Protecting A Blended Family In Your Will

by | Dec 7, 2021 | Wills

We all want to do our best to protect our family in the future. Many of us work long hours and make many sacrifices in order to secure their future happiness.

Life is full of ups and downs and many of us may marry, divorce and remarry in the future. The blended family consists of couples who have remarried and have children from previous relationships so what can we do to protect them all.

Married couples often make Mirror Wills essentially leaving everything to each other and then to their children.

They may falsely believe that this means that should they die, their inheritance will pass automatically to their children after their husband/wife`s death.

 However, Wills can be changed at any time before your death and so can Mirror Wills.

None of us can predict the future and if you were to die first your spouse might remarry in the future. Remarriage cancels any existing Will you`ve made.

Let’s say for example, If Mr & Mrs Davies make Wills leaving everything to each other and Mr Davies dies first, they also have 3 surviving children together. Mrs Davies then remarries a few years later to Mr Jones who has a son from his previous marriage. This could cause problems in the future.

Firstly, her previous Will is cancelled and if she doesn`t make a new Will specifically providing for her children then she is said to have died intestate.

Even if she makes a new Will any assets that are held jointly together will pass automatically outside any Will she might make  and to Mr Jones by survivorship. 

If Mrs Davies dies before Mr Jones without a new Will, then as her spouse, he can inherit a large part her estate through the intestacy rules. When he then dies, all his estate including what he has inherited from Mrs Davies may pass to his son to the detriment of her children.

All this can be avoided by preparing your Wills to protect your children. This can be done by easily and effectively.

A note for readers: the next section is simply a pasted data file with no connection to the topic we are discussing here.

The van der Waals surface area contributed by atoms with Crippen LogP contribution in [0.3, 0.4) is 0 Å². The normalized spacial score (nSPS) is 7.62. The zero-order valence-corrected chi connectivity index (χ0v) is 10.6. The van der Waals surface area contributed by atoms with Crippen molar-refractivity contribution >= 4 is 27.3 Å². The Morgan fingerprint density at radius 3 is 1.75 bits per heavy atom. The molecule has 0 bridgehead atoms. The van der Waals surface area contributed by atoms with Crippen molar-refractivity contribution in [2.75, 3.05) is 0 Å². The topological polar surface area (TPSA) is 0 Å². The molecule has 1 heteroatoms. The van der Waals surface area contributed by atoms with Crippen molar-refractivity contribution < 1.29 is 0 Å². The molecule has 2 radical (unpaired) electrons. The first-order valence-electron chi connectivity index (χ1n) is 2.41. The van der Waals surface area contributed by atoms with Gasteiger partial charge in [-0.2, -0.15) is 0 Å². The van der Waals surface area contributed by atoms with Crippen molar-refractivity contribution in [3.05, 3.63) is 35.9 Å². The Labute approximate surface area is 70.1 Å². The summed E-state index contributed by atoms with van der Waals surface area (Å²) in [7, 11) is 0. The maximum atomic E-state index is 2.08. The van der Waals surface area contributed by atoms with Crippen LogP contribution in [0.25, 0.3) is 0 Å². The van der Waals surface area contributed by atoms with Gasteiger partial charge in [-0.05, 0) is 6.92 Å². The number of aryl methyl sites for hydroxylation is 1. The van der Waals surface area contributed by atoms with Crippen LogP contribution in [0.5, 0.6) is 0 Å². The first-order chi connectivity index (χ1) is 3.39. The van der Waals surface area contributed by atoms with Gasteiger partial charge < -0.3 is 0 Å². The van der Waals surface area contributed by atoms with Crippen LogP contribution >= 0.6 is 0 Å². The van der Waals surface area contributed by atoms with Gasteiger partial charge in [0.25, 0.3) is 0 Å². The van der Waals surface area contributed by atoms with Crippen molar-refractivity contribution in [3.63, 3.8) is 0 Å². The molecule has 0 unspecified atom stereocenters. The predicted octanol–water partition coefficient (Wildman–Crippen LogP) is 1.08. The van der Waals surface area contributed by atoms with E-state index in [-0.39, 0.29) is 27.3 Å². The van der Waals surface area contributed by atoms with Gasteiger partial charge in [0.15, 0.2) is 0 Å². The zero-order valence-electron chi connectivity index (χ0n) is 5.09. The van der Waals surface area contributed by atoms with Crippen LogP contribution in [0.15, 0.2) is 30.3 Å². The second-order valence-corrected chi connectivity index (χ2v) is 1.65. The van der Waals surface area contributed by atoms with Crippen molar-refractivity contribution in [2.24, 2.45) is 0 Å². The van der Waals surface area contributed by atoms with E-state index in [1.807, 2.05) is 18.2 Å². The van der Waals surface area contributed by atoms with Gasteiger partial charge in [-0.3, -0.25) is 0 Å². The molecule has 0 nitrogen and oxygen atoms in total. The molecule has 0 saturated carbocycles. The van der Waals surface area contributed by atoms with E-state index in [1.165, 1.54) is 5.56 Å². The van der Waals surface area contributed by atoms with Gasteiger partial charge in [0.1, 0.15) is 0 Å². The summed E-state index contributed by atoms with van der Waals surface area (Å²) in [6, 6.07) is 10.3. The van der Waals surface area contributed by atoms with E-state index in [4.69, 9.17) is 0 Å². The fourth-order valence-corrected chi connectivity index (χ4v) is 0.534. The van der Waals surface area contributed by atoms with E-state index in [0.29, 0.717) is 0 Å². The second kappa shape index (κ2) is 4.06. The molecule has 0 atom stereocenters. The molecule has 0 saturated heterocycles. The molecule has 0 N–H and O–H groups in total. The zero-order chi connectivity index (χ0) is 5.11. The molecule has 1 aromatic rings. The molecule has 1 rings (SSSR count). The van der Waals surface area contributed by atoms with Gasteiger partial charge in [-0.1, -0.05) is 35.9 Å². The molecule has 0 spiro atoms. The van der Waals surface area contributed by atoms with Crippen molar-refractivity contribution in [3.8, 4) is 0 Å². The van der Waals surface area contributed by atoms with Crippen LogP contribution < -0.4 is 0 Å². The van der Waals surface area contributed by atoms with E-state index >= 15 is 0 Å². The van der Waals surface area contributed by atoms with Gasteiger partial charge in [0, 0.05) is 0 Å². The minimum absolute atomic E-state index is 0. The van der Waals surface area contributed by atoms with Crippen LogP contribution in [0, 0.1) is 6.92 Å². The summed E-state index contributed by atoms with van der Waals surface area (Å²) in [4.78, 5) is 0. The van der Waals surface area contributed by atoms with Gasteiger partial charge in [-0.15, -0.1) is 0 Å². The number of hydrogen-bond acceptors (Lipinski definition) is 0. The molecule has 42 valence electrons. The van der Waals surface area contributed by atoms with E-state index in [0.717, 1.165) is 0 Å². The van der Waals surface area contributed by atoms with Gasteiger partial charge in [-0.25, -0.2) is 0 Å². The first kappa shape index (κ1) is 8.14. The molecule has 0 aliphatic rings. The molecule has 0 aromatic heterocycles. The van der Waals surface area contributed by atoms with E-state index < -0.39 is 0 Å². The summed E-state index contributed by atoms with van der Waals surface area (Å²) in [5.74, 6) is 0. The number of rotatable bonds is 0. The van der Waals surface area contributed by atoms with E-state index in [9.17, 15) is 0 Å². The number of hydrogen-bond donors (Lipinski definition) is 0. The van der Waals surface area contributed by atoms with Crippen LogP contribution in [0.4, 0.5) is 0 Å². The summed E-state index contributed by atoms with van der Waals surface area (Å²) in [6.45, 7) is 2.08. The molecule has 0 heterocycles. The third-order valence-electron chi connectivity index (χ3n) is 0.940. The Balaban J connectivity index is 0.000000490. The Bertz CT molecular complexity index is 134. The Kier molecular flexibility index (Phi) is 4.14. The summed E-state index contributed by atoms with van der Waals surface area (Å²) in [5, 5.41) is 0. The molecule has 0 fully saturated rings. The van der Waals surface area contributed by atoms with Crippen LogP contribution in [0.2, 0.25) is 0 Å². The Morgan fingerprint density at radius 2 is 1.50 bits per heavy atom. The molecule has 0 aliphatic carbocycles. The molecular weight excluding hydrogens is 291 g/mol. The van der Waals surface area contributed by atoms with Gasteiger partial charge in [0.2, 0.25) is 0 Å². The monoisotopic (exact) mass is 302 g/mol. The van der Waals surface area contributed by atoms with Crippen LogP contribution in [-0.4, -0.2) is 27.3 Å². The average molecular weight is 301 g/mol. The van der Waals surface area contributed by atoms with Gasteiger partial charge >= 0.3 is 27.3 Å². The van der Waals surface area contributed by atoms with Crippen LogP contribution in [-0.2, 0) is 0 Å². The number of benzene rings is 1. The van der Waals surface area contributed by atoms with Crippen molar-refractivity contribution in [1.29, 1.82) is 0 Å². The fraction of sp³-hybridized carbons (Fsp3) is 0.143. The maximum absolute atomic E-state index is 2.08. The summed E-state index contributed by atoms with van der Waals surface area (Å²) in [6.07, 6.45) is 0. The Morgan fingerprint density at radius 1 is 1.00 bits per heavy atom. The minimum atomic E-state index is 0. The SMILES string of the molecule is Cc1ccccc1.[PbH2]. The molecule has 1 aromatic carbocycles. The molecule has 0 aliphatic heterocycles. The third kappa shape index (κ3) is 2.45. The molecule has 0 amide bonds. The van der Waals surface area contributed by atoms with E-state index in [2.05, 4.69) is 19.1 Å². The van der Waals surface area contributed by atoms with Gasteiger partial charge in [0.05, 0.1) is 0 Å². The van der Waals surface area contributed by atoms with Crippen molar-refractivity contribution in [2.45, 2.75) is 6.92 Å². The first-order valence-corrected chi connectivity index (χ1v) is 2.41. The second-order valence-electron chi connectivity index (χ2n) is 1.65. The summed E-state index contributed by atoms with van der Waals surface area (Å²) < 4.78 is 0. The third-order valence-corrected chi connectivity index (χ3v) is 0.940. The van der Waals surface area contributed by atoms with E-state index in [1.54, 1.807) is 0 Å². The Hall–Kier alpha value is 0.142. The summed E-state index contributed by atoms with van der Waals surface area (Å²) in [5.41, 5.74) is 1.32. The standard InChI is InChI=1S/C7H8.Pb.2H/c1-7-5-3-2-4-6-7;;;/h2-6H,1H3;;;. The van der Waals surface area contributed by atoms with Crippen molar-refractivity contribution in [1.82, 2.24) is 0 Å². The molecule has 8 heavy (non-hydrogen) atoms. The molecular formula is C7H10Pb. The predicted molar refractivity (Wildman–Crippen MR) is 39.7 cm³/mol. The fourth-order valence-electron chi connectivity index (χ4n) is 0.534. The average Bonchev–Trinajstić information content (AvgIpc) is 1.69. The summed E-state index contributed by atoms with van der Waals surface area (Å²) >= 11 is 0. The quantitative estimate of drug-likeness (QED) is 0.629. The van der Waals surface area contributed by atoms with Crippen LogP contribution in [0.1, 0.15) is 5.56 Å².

One of the ways of avoiding this would be for married couples to sever the joint tenancy of their matrimonial home and hold the property in distinct shares as “Tenants in Common” each leaves their share of the house to a trust which provides a life interest so that the surviving spouse can continue to live and enjoy the property during their lifetime and upon their death their children become entitled to that share.  

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The information provided is of a general nature. It is not a substitute for specific advice in your own circumstances. You are recommended to obtain specific professional advice from an appropriate professional before you take any action or refrain from action. Whilst we endeavour to use reasonable efforts to furnish accurate, complete, reliable, error free and up-to-date information, we do not warrant that it is such. We and our associates disclaim all warranties. The information can only provide an overview of the regulations in force at the date of publication, and no action should be taken without consulting the detailed legislation or seeking professional advice.

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